for follow-up and support that is sustained over the long term (ibid.)
Professional development can come in a variety of forms such as "mentoring,
modeling, ongoing workshops, special courses, structured observations,
and summer institutes" (Rodriguez and Knuth 2000, p. 4). It must provide
opportunities for teachers to explore new roles, develop new instructional
techniques, refine their practice, and broaden themselves both as educators
and as individuals. Beau Fly Jones contends that "effective professional
development is necessary for all teachers involved in educational reform"
(Cook and Fine 1996, p. 3). It must enrich teaching and improve learning,
support teacher development, be ongoing and long term, be job embedded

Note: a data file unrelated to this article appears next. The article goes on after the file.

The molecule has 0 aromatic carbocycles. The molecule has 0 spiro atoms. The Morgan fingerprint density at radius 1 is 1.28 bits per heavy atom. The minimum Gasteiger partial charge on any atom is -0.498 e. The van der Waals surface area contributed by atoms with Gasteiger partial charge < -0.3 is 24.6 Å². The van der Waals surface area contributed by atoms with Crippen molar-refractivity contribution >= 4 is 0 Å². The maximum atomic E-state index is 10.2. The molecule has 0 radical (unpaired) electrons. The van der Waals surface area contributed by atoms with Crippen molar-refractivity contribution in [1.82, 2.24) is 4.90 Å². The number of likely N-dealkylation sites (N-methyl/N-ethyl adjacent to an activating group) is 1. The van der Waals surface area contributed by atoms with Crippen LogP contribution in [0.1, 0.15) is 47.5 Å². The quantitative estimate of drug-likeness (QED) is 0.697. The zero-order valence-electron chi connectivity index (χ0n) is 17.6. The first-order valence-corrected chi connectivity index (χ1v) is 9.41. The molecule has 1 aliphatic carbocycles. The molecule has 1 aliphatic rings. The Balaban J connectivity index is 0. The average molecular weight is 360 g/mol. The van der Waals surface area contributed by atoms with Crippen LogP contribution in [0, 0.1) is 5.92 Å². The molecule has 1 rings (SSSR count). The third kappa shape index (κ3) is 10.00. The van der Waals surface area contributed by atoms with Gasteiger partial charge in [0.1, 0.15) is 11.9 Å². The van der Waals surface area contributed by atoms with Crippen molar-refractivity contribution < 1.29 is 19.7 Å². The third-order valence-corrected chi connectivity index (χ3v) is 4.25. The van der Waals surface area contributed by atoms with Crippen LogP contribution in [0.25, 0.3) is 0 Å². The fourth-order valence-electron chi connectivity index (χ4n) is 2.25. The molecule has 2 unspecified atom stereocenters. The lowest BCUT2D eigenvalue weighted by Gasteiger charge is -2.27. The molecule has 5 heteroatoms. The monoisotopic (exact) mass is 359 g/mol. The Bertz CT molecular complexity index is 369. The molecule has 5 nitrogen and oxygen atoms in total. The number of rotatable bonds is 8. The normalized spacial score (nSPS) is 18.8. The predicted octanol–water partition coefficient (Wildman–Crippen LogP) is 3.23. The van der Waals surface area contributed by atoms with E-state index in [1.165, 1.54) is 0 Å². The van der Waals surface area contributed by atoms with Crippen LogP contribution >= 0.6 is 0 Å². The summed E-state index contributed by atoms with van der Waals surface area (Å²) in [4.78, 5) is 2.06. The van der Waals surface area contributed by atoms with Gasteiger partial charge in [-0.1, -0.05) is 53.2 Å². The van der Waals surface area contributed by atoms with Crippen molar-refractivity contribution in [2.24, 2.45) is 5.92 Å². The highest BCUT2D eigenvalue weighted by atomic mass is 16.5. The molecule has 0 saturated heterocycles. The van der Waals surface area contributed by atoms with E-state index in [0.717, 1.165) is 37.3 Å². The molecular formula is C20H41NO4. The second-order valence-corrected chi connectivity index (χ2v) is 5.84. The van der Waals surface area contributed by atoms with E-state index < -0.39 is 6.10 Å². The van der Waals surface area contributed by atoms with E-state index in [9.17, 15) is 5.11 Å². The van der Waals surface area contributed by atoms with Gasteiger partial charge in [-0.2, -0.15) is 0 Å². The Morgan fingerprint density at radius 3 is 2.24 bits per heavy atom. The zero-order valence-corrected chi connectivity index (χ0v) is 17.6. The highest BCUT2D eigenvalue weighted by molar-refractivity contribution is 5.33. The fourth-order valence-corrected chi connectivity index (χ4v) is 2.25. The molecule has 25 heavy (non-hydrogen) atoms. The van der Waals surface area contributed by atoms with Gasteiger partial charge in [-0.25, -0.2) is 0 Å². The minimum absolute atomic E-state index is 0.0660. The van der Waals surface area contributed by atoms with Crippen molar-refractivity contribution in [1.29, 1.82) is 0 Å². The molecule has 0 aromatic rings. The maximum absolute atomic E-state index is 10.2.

and inquiry based, support current beliefs about teaching and learning,
be clearly related to reform efforts, be modeled after learning experiences
considered valuable for adults valuable for adults, and support systemic
School-to-work, curriculum integration, and new career development theories
have implications for how career educators approach teaching and learning.
Professional development activities may enable them to broaden and expand
their expertise in performing their new roles and connecting education,
work, and career. Some strategies for the professional development of teachers
in school-to-work systems include the following (School-to-Work and Professional
Development for Teachers 1997):
* Professional development as a continuous improvement process
* Worksite experience
* Workshops and conferences
* Preparation for new roles in school-to-work governance
* Use of teacher networks
* Collaboration with teacher unions
Such professional development strategies should go beyond learning new
skills, encompassing formal and informal ways to help teachers develop
new insights into practice and new approaches to career-technical education.